[Numpy-discussion] Does np.std() make two passes through the data?

josef.pktd@gmai... josef.pktd@gmai...
Mon Nov 22 11:13:44 CST 2010


On Mon, Nov 22, 2010 at 12:07 PM, Benjamin Root <ben.root@ou.edu> wrote:
> On Mon, Nov 22, 2010 at 11:03 AM, Keith Goodman <kwgoodman@gmail.com> wrote:
>>
>> On Sun, Nov 21, 2010 at 5:56 PM, Robert Kern <robert.kern@gmail.com>
>> wrote:
>> > On Sun, Nov 21, 2010 at 19:49, Keith Goodman <kwgoodman@gmail.com>
>> > wrote:
>> >
>> >> But this sample gives a difference:
>> >>
>> >>>> a = np.random.rand(100)
>> >>>> a.var()
>> >>   0.080232196646619805
>> >>>> var(a)
>> >>   0.080232196646619791
>> >>
>> >> As you know, I'm trying to make a drop-in replacement for
>> >> scipy.stats.nanstd. Maybe I'll have to add an asterisk to the drop-in
>> >> part. Either that, or suck it up and store the damn mean.
>> >
>> > The difference is less than eps. Quite possibly, the one-pass version
>> > is even closer to the true value than the two-pass version.
>>
>> I wrote 3 cython prototype implementations of nanstd for 1d float64
>> arrays:
>>
>> >> a = np.random.rand(1000000)
>>
>> # numpy; doesn't take care of NaNs
>> >> a.std()
>>   0.28852169850186793
>>
>> # cython of np.sqrt(((arr - arr.mean())**2).mean())
>> >> nanstd_twopass(a, ddof=0)
>>   0.28852169850186798
>>
>> # cython of np.sqrt((arr*arr).mean() - arr.mean()**2)
>> >> nanstd_simple(a, ddof=0)
>>   0.28852169850187437
>>
>> #
>> http://en.wikipedia.org/wiki/Algorithms_for_calculating_variance#On-line_algorithm
>> >> nanstd_online(a, ddof=0)
>>   0.28852169850187243
>>
>> # My target, scipy version
>> >> from scipy.stats import nanstd
>> >> nanstd(a, bias=True)
>>   0.28852169850186798
>>
>> Timing:
>>
>> >> timeit nanstd(a, bias=True)
>> 10 loops, best of 3: 27.8 ms per loop
>> >> timeit a.std()
>> 100 loops, best of 3: 11.5 ms per loop
>> >> timeit nanstd_twopass(a, ddof=0)
>> 100 loops, best of 3: 3.24 ms per loop
>> >> timeit nanstd_simple(a, ddof=0)
>> 1000 loops, best of 3: 1.6 ms per loop
>> >> timeit nanstd_online(a, ddof=0)
>> 100 loops, best of 3: 10.8 ms per loop
>>
>> nanstd_simple is the fastest but I assume the algorithm is no good for
>> general use?
>>
>> I think I'll go with nanstd_twopass. It will most closely match
>> numpy/scipy, is more robust than nanstd_simple, and is the second
>> fastest.
>>
>> Here's the code. Improvements welcomed.
>>
>> @cython.boundscheck(False)
>> @cython.wraparound(False)
>> def nanstd_simple(np.ndarray[np.float64_t, ndim=1] a, int ddof):
>>    "nanstd of 1d numpy array with dtype=np.float64 along axis=0."
>>    cdef Py_ssize_t i
>>    cdef int a0 = a.shape[0], count = 0
>>    cdef np.float64_t asum = 0, a2sum=0, ai
>>    for i in range(a0):
>>        ai = a[i]
>>        if ai == ai:
>>            asum += ai
>>            a2sum += ai * ai
>>            count += 1
>>    if count > 0:
>>        asum = asum * asum
>>        return sqrt((a2sum - asum / count) / (count - ddof))
>>    else:
>>        return np.float64(NAN)
>>
>> @cython.boundscheck(False)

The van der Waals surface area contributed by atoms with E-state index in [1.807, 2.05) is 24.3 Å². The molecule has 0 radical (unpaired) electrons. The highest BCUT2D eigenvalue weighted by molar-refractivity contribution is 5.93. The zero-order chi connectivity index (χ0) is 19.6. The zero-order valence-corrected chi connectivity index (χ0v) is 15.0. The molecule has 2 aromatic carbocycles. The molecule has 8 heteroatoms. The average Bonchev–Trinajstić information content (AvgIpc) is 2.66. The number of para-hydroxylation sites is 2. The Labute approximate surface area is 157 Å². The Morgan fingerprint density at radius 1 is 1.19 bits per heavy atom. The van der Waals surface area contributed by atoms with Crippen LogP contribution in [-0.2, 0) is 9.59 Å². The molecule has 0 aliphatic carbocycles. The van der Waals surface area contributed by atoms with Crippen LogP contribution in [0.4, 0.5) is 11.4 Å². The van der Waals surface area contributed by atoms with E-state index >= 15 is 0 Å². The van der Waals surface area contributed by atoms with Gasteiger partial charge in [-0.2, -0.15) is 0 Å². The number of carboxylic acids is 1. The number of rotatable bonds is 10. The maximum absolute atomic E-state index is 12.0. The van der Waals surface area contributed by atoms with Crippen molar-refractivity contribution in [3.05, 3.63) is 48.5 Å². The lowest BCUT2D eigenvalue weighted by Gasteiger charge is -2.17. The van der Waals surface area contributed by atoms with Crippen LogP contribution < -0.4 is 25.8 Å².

>> @cython.wraparound(False)
>> def nanstd_online(np.ndarray[np.float64_t, ndim=1] a, int ddof):
>>    "nanstd of 1d numpy array with dtype=np.float64 along axis=0."
>>    cdef Py_ssize_t i
>>    cdef int a0 = a.shape[0], n = 0
>>    cdef np.float64_t mean = 0, M2 = 0, delta, x
>>    for i in range(a0):
>>        x = a[i]
>>        if x == x:
>>            n += 1
>>            delta = x - mean
>>            mean = mean + delta / n
>>            M2 = M2 + delta * (x - mean)
>>    if n > 0:
>>        return np.float64(sqrt(M2 / (n - ddof)))
>>    else:
>>        return np.float64(NAN)
>>
>> @cython.boundscheck(False)
>> @cython.wraparound(False)
>> def nanstd_twopass(np.ndarray[np.float64_t, ndim=1] a, int ddof):
>>    "nanstd of 1d numpy array with dtype=np.float64 along axis=0."
>>    cdef Py_ssize_t i
>>    cdef int a0 = a.shape[0], count = 0
>>    cdef np.float64_t asum = 0, a2sum=0, amean, ai, da
>>    for i in range(a0):
>>        ai = a[i]
>>        if ai == ai:
>>            asum += ai
>>            count += 1
>>    if count > 0:
>>        amean = asum / count
>>        asum = 0
>>        for i in range(a0):
>>            ai = a[i]
>>            if ai == ai:
>>                da = ai - amean
>>                asum += da
>>                a2sum += (da * da)
>>        asum = asum * asum
>>        return sqrt((a2sum - asum / count) / (count - ddof))
>>    else:
>>        return np.float64(NAN)
>
> I wonder how the results would change if the size of the array was larger
> than the processor cache?  I still can't seem to wrap my head around the
> idea that a two-pass algorithm would be faster than a single-pass.  Is this
> just a big-O thing where sometimes one algorithm will be faster than the
> other based on the size of the problem?

nanstd_online requires too many divisions according to the Wikipedia
article, and is useful mainly if the array
doesn't fit in memory.

Two pass would provide precision that we would expect in numpy, but I
don't know if anyone ever tested the NIST problems for basic
statistics.

Josef

>
> Ben Root
>
>
> _______________________________________________
> NumPy-Discussion mailing list
> NumPy-Discussion@scipy.org
> http://mail.scipy.org/mailman/listinfo/numpy-discussion
>
>


More information about the NumPy-Discussion mailing list